Although it didn’t seem obvious at the time of its release, The Bourne Identity (2002) is a quietly remarkable piece of studio-movie sedition. CGI-free, totally focused on the emotional impact of violence, and far less entranced with spectacle than with watching Matt Damon’s eyes make decisions about where the story is going, Doug Liman’s film amounted to a sweaty little anti-blockbuster. Of course, no one knew how to sell it, and so it had to find its redoubtable fan base on video and cable. Truly, Identity‘s palpable tension and sharp sense of resourceful panic still freeze the proverbial channel-racing thumb in mid-click—maybe because it eschews the safe harmlessness of digital F/X.
The sequel (titled by novelist Robert Ludlum with a certain dearth of subtlety and grace) picks up involuntary one-man death squad Jason Bourne (Damon) two years down the road—living with Marie (Franka Potente) off the grid in India, and haunted by incapacitating memory flashes. Around the same time a Russians-in-Berlin payoff run by Bourne’s old black-op agency goes bad (the saboteurs plant Bourne’s fingerprint on an unexploded bomb), another Russian hitman uncovers the happy couple where they live, and Marie takes one in the head for the sake of modus operandi. Thus armed with righteous fury, Bourne kicks back into action and decisively hunts down everybody that’s hunting him.
Director Paul Greengrass, a natural hire after Bloody Sunday, attempts to re-create Liman’s live-wire, low-tech grit, but only occasionally succeeds; too often during fight sequences, you’d swear the cameraman was having a grand mal. Likewise, most of Supremacy is an overedited headache that hardly makes up in frayed nerves what the visuals lack in clarity. The loss of the first film’s hurtling who-am-I? story engine is keenly felt, and too much time is spent observing the characters get on and off planes, trains, and automobiles as they hopscotch from Goa to Naples to Berlin. A harrowing car chase through Moscow that no one would’ve survived helps to alleviate the jet lag. But generally, it’s asking a lot from us to believe that the not-quite-forgotten case that yanks our reluctant hero back into executioner mode just happens to be the same incident giving him imagery seizures.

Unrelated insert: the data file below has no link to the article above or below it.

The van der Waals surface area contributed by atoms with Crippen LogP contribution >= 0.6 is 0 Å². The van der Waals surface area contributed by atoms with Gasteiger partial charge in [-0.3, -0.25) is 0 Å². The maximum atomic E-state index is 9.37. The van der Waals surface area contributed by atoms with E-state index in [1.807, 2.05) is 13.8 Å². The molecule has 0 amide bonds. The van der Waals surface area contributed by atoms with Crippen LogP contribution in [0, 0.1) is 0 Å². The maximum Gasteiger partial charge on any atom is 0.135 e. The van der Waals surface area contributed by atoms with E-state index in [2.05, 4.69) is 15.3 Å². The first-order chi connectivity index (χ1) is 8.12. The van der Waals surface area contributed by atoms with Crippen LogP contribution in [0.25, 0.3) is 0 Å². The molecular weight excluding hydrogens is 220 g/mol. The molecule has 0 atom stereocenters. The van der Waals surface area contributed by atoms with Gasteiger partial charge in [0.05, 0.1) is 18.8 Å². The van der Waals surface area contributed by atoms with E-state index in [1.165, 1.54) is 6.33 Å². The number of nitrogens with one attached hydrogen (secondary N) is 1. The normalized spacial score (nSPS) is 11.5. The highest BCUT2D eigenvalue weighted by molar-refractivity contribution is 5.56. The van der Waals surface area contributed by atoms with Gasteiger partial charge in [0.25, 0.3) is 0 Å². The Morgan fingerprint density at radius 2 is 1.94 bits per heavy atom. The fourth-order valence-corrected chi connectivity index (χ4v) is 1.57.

Superhumanly effective and reflexive, Bourne is an entertaining invention, and Damon supplies him with an engaging anxiety—even if the poor guy is so fearsomely adept that his various nemeses seem like stooges by comparison. (As the big evil boss, Brian Cox gets most of Ludlum’s best dialogue, the dinger of which might be his admonition to Joan Allen’s agency hotshot: “You’re in a big puddle of shit, Pam, and you don’t have the shoes for it.”) Otherwise, search in vain for performances amid the frantic jumble—Allen is given so little to do you begin to examine her oversprayed coif for clues to her character. As franchises go, the Bourne films are pleasantly down-to-earth, and even come armed with a respectable thematic tang. Unlike steaming turnips like Spy Game, The Recruit, and Bad Company, Ludlum’s saga is a prickly portrait of spy obsolescence and the dangerous entropy inherent in covert industries. Everywhere you look, there’s a top-secret scheme going bloodily awry. It may be an old-hat point to make, but it’s still in the headlines.